In terms of an exact field setting this test base had to be exactly the same day by day. I had located the above mentioned heavy concentrations of doves along a creek bottom that rationed several pools of water in drought ravaged western South Dakota. Also of interest was the fact that the birds were using a very large old cottonwood tree that was snow white, and free of any bark whatsoever. This large white mark on the landscape was positioned about 70 yards to the back of my setup, or gunning air space as applied to incoming dove targets. I was in effect back shooting live dove decoys in the large white barkless tree. Even my shooting didn’t bother my live decoys much if at all, being I was far enough up range of the tree from the sitting warm decoys.
By setting up for pass shooting along a blow down well down range of the roosting tree, I was in a position to shoot four directions as birds passed overhead, or to the sides. Most often doves flew in zigzag patterns down the winding creek bottom, and made for some difficult targets. Under the best of circumstances, and that being the use of a well understood gun load combination that had been successful on many occasions, this style of pass shooting would consume large amounts of ammunition with low numbers of field kills. However, be that as it were, the rules would be the same for each gauge size and load taken afield. Therefore, when all the figures came together a picture would surface in terms of just how effective an upward change of gauge can be.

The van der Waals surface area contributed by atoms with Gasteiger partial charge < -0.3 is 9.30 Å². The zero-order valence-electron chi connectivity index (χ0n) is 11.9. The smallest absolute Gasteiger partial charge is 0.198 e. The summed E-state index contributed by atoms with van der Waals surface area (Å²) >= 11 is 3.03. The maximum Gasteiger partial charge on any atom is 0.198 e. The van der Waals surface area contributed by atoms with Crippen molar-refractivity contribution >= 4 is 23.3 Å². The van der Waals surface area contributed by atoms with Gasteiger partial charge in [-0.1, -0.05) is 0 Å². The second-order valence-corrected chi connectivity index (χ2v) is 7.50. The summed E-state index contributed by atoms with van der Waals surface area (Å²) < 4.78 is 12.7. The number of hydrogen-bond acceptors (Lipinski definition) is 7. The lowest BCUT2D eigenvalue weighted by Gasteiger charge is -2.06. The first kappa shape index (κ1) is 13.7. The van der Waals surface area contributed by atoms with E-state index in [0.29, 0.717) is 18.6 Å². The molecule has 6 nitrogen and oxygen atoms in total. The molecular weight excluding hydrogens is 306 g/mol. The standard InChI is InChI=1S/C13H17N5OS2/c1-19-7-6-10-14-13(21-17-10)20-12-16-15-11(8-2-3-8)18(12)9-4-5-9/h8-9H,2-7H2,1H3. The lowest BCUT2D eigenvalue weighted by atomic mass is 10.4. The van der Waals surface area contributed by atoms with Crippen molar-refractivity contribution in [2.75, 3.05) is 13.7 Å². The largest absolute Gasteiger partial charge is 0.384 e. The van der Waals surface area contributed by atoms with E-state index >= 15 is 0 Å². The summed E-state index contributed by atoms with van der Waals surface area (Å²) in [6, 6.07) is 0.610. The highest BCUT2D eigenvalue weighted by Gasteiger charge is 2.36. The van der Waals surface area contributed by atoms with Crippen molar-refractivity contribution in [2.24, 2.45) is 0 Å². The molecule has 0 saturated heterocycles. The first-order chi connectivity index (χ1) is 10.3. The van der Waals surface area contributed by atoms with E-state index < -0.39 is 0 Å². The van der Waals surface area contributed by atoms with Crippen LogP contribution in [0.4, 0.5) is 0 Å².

The 28 Gauge